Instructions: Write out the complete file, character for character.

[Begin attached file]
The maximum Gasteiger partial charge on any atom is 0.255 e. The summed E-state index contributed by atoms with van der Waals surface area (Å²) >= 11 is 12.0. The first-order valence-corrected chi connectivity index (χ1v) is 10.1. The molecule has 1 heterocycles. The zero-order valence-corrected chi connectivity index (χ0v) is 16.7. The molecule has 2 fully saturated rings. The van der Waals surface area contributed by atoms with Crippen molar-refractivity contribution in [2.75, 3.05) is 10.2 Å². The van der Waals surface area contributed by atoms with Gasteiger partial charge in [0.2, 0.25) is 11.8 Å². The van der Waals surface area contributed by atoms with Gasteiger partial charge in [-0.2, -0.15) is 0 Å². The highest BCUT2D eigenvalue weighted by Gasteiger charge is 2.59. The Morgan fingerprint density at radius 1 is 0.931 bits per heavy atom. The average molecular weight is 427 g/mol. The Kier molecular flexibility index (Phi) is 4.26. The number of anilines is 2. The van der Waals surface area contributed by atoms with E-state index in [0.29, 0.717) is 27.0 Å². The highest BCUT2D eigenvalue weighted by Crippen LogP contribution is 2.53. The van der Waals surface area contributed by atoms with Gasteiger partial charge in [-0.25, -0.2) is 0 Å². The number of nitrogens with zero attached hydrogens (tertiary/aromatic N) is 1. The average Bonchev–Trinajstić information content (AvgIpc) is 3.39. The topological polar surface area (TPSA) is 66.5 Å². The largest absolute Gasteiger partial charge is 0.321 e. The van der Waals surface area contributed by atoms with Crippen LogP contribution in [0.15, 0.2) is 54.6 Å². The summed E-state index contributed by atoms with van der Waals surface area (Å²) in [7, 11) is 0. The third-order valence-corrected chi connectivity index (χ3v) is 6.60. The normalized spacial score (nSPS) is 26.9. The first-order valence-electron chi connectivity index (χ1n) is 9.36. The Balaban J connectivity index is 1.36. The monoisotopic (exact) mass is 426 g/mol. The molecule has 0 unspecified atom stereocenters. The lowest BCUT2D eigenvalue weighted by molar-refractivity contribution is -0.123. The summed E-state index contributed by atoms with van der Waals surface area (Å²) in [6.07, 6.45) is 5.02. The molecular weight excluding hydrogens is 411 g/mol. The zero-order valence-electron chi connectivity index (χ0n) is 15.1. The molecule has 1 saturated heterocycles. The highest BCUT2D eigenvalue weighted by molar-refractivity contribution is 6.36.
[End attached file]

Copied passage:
The maximum Gasteiger partial charge on any atom is 0.255 e. The summed E-state index contributed by atoms with van der Waals surface area (Å²) >= 11 is 12.0. The first-order valence-corrected chi connectivity index (χ1v) is 10.1. The molecule has 1 heterocycles. The zero-order valence-corrected chi connectivity index (χ0v) is 16.7. The molecule has 2 fully saturated rings. The van der Waals surface area contributed by atoms with Crippen molar-refractivity contribution in [2.75, 3.05) is 10.2 Å². The van der Waals surface area contributed by atoms with Gasteiger partial charge in [0.2, 0.25) is 11.8 Å². The van der Waals surface area contributed by atoms with Gasteiger partial charge in [-0.2, -0.15) is 0 Å². The highest BCUT2D eigenvalue weighted by Gasteiger charge is 2.59. The Morgan fingerprint density at radius 1 is 0.931 bits per heavy atom. The average molecular weight is 427 g/mol. The Kier molecular flexibility index (Phi) is 4.26. The number of anilines is 2. The van der Waals surface area contributed by atoms with E-state index in [0.29, 0.717) is 27.0 Å². The highest BCUT2D eigenvalue weighted by Crippen LogP contribution is 2.53. The van der Waals surface area contributed by atoms with Gasteiger partial charge in [-0.25, -0.2) is 0 Å². The number of nitrogens with zero attached hydrogens (tertiary/aromatic N) is 1. The average Bonchev–Trinajstić information content (AvgIpc) is 3.39. The topological polar surface area (TPSA) is 66.5 Å². The largest absolute Gasteiger partial charge is 0.321 e. The van der Waals surface area contributed by atoms with Crippen LogP contribution in [0.15, 0.2) is 54.6 Å². The summed E-state index contributed by atoms with van der Waals surface area (Å²) in [7, 11) is 0. The third-order valence-corrected chi connectivity index (χ3v) is 6.60. The normalized spacial score (nSPS) is 26.9. The first-order valence-electron chi connectivity index (χ1n) is 9.36. The Balaban J connectivity index is 1.36. The monoisotopic (exact) mass is 426 g/mol. The molecule has 0 unspecified atom stereocenters. The lowest BCUT2D eigenvalue weighted by molar-refractivity contribution is -0.123. The summed E-state index contributed by atoms with van der Waals surface area (Å²) in [6.07, 6.45) is 5.02. The molecular weight excluding hydrogens is 411 g/mol. The zero-order valence-electron chi connectivity index (χ0n) is 15.1. The molecule has 1 saturated heterocycles. The highest BCUT2D eigenvalue weighted by molar-refractivity contribution is 6.36.